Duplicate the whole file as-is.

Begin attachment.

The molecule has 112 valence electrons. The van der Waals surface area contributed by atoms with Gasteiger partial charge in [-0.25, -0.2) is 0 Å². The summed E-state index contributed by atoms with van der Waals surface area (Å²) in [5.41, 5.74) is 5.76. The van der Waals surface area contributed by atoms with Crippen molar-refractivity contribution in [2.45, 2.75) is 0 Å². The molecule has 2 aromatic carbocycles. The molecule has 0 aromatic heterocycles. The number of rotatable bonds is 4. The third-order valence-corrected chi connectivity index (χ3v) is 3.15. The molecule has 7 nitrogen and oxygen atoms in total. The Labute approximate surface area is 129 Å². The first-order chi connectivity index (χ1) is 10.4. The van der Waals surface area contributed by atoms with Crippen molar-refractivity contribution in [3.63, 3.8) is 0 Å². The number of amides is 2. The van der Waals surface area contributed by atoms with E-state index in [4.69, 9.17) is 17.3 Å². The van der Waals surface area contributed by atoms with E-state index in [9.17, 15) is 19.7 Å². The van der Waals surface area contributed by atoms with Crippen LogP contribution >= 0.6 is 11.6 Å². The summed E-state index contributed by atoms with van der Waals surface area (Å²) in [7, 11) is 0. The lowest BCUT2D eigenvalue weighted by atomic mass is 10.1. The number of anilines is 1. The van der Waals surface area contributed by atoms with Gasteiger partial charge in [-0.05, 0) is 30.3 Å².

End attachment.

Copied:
The molecule has 112 valence electrons. The van der Waals surface area contributed by atoms with Gasteiger partial charge in [-0.25, -0.2) is 0 Å². The summed E-state index contributed by atoms with van der Waals surface area (Å²) in [5.41, 5.74) is 5.76. The van der Waals surface area contributed by atoms with Crippen molar-refractivity contribution in [2.45, 2.75) is 0 Å². The molecule has 2 aromatic carbocycles. The molecule has 0 aromatic heterocycles. The number of rotatable bonds is 4. The third-order valence-corrected chi connectivity index (χ3v) is 3.15. The molecule has 7 nitrogen and oxygen atoms in total. The Labute approximate surface area is 129 Å². The first-order chi connectivity index (χ1) is 10.4. The van der Waals surface area contributed by atoms with Crippen molar-refractivity contribution in [3.63, 3.8) is 0 Å². The number of amides is 2. The van der Waals surface area contributed by atoms with E-state index in [4.69, 9.17) is 17.3 Å². The van der Waals surface area contributed by atoms with E-state index in [9.17, 15) is 19.7 Å². The van der Waals surface area contributed by atoms with Crippen LogP contribution >= 0.6 is 11.6 Å². The summed E-state index contributed by atoms with van der Waals surface area (Å²) in [7, 11) is 0. The lowest BCUT2D eigenvalue weighted by atomic mass is 10.1. The number of anilines is 1. The van der Waals surface area contributed by atoms with Gasteiger partial charge in [-0.05, 0) is 30.3 Å².